In a tweet on Tuesday, Governor Rotimi Akeredolu of Ondo State more or less endorsed that position. He argued that while the reason for the idea of ‘Ruga Settlements’ may be understandable, “it does not truly factor the interests of every state. We have a youth unemployment crisis our ranches can address. Ondo State must prioritize agriculture due to the arable nature of our land. A lot of our land is already earmarked for forest reserves.” In rejecting the establishment of ‘Ruga Settlements’ in Ondo, just as his Ekiti State counterpart, Dr Kayode Fayemi had earlier done, Akeredolu added: “The FG must understand why we need to be strategic in our decision making. We implore the FG to revisit the proposal based on feedback from the different states and act accordingly.”

If the idea of RUGA is about animal husbandry, there is hardly any part of the country where there are no abandoned ranches from the First Republic that the states can revive aside the River Basins of the Second Republic that are also lying fallow. But this would require more than the current whimsical approach that raises suspicion about the real intention. Given how fragile peace has become in Nigeria, introducing a controversial policy without in-house consensus and wide consultations with critical stakeholders was always going to be a problem. The deceitful manner in which the implementation was being handled made it difficult to counter the argument of those who insist there was a sinister agenda behind it.

Three news items have been trending in Nigeria in the past week: The rape allegation against the Senior Pastor of COZA, the ‘Ruga Settlements’ palaver and the assault on a woman by a Senator. There is a way in which we can connect the three issues in that they speak to both violation and impunity. In one of the online forums where ‘Ruga Settlement’ was discussed with a measure of moderation, a commentator wrote: “There is a Ranch stretching from Mokwa to Kanji with all facilities including aircraft landing strip, clinic, workers housing estate, swimming pool, refrigerators etc. owned by Niger State government that can accommodate all the cows in this country. It gets its electricity directly from Kanji…whatever happened to it?”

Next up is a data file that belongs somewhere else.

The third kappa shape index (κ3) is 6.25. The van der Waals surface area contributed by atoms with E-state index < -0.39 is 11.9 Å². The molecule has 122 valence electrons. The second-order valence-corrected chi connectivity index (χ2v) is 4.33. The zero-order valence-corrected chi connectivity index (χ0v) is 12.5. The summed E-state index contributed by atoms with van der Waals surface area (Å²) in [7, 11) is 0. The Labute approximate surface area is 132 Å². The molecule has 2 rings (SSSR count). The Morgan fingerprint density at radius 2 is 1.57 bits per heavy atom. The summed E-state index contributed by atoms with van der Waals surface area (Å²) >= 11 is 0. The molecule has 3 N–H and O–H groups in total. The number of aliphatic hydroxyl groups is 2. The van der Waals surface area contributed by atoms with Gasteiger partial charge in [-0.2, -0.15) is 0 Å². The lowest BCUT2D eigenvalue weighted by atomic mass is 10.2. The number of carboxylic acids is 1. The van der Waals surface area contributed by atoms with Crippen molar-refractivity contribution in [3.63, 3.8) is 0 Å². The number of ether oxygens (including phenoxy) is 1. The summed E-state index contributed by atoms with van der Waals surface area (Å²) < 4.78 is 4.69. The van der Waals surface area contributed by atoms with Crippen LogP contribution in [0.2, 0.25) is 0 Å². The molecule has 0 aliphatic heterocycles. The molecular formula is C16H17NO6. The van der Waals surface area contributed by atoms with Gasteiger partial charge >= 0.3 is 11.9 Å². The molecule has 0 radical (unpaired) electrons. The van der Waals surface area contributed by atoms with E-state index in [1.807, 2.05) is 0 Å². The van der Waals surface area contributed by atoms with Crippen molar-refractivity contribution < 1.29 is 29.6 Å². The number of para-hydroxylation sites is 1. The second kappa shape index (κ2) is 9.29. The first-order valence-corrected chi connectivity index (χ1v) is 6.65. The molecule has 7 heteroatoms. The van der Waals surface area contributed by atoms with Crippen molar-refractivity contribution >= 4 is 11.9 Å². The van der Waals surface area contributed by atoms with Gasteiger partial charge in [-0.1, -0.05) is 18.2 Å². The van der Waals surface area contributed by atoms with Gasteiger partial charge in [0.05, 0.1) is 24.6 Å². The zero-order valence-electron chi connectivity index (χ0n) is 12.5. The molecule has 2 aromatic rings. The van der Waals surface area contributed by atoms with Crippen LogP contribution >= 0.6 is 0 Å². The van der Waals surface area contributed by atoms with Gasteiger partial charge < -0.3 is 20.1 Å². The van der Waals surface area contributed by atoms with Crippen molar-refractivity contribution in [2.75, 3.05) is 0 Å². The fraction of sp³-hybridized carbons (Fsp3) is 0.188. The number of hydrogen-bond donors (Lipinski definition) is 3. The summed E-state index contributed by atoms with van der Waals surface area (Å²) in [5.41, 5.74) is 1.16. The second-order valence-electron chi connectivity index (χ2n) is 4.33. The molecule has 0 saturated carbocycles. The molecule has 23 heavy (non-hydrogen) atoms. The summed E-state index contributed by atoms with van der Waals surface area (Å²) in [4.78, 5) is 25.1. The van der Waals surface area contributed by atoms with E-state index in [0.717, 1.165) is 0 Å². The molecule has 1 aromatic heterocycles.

Responding to the question, another person cited what happened to the Native Americans and the Australian Aborigines as a reason why the ‘Ruga Settlements’ idea could be a ruse, before he added: “…what they are attempting now is completely something else, in terms of its nature, scale and long-term effects. It has nothing to do with agriculture or agrarian reform; but a clever device for altering the ethnic, cultural and religious identity of Nigeria by stealth – through a combination of open borders and ethnic-based land redistribution for the Fulani and related ethnic groups…”

While I do not subscribe to such a conspiracy theory, for a project that has both national and international security implications, it is difficult to understand why no buy-in was sought before contracts were being awarded for the construction of ‘Ruga Settlements’ by some rogue civil servants. There is also no evidence that the money being spent was appropriated by the National Assembly. This is aside from the fact that the implementation was coming at a time the president is running the country as a sole administrator with neither a cabinet in place nor officially announced aides.

That we are faced with economic challenges that require modernization of old modes of production is not in doubt. But the approach to the problems associated with the changing security and social integration challenges in our country is at the root of the current crisis. At a period when an atmosphere of ethnoreligious suspicion has replaced the previous harmonious coexistence, somebody ought to have anticipated that whatever its merits, implementing a ‘Ruga Settlements’ scheme demands more than merely awarding contracts.

With the VP insisting that the project he superintends is different from the one both the MACBAN official and presidential spokesman said was being implemented, it could only be one of two things. Either Osinbajo became uncomfortable with the idea he was driving or he found out about a different conversation happening elsewhere that he was not privy to. In the end, it turned out that the strings were being pulled by some civil servants in the Federal Ministry of Agriculture and Rural Development who definitely must have powerful enablers.

Given the foregoing, it was no surprise that the process had to be suspended. Under the prevailing circumstance, a continuation of the ‘Ruga Settlement’ idea may open up new spaces of conflict – a case of digging a ditch to fill a pothole. Staying action for proper consultations so that there could be an elite consensus as a way forward, therefore, makes more sense. However, with contracts already being awarded from Abuja in what looks like another transactional enterprise, we may not have had the last of this project. As the federal government, therefore, comes to terms with the fiasco it unwittingly created, I hope sufficient lessons will be learnt on how not to drive public policy in a diverse society like ours.

Staying action for proper consultations so that there could be an elite consensus as a way forward, therefore, makes more sense.